World Music and Noise are, at first glance, two very different genres, and discovering and documenting these experimental forms of music and sound art in Southeast Asia are no less surprising. But “Not Your World Music: Noise In South East Asia” by Dimitri della Faille and Cedrik Fermont isn’t only a documentary project; it’s also an impressive artistic confrontation with art, politics, identity, gender and global capitalism.
Their collection of sounds spans huge arcs from electro-acoustic and experimental all the way to industrial music, from the past to the present, and from Indonesia via Singapore to Myanmar. In the form of a book and a CD, “Not Your World Music: Noise In South East Asia” contains political, historical and sociological essays about the artists involved and interviews with them. Now, we’re very much looking forward to finding out from this year’s Golden Nica recipients in the Digital Music & Sound Art category how this project came about.
At the Prix forums of the 2017 Ars Electronica Festival on September 9, 2017, the artists talk even more about their project. On bandcamp.com you can listen to excerpts from “Not Your World Music: Noise In Southeast Asia”.
Credit: Cedrik Fermont
How did you get involved with the South East Asian region? What was your impetus of starting the project “Not Your World Music: Noise In South East Asia”?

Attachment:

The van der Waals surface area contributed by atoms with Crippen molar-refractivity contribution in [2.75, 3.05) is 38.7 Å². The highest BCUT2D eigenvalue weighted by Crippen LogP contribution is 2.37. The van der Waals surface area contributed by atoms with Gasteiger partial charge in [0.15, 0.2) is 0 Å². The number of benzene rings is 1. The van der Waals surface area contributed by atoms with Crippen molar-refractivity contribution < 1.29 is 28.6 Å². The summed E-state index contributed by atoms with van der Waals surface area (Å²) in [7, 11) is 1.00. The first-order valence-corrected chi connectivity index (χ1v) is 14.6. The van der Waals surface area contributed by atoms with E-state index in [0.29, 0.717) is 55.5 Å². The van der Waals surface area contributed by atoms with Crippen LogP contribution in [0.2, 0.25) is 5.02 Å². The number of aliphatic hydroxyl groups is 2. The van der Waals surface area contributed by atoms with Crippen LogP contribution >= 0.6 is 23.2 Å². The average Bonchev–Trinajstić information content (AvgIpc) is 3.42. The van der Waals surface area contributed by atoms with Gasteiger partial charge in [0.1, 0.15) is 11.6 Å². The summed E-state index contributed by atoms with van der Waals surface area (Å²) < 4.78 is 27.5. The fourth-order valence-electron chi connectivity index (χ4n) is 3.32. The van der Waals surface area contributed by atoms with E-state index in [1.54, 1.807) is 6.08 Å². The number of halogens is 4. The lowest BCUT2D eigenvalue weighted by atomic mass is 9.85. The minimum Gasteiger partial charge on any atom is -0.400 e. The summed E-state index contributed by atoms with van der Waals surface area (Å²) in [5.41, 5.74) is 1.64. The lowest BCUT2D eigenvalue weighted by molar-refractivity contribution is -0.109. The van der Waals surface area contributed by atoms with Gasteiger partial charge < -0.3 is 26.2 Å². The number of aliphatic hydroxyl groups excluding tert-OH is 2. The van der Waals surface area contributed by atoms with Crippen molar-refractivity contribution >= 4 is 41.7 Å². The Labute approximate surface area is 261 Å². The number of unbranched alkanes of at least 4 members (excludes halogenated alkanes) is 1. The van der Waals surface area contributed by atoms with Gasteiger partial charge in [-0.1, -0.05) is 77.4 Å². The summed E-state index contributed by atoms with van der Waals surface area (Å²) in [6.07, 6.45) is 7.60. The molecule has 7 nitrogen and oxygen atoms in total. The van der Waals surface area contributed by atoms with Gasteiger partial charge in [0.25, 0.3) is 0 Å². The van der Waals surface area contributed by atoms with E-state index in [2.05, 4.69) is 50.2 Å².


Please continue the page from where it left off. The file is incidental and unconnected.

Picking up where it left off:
Cedrik Fermont: Around the mid 1990s I started to try to find electronic and experimental music artists outside of Western Europe and North America as I was convinced that this kind of music existed outside of our bubble. Step by step I discovered more and more artists and in the early 2001 I started to be in touch with artists and labels from Singapore and China above all and in 2004 I performed for the first time in Bangkok and came back a few months later in 2005 to make a six months tour in South East and East Asia to perform, collect music, meet musicians, composers and organisers. Many Westerners would tell me I would never find anything there, especially in places like Vietnam, Indonesia or China and they were all wrong, I wanted to challenge that narrow-minded view.
I kept traveling (also in the Middle East and North Africa), meeting artists and publishing compilations including some of those artists. Since then I have been back in South East and East Asia very often and wrote a bit about it in several articles and essays.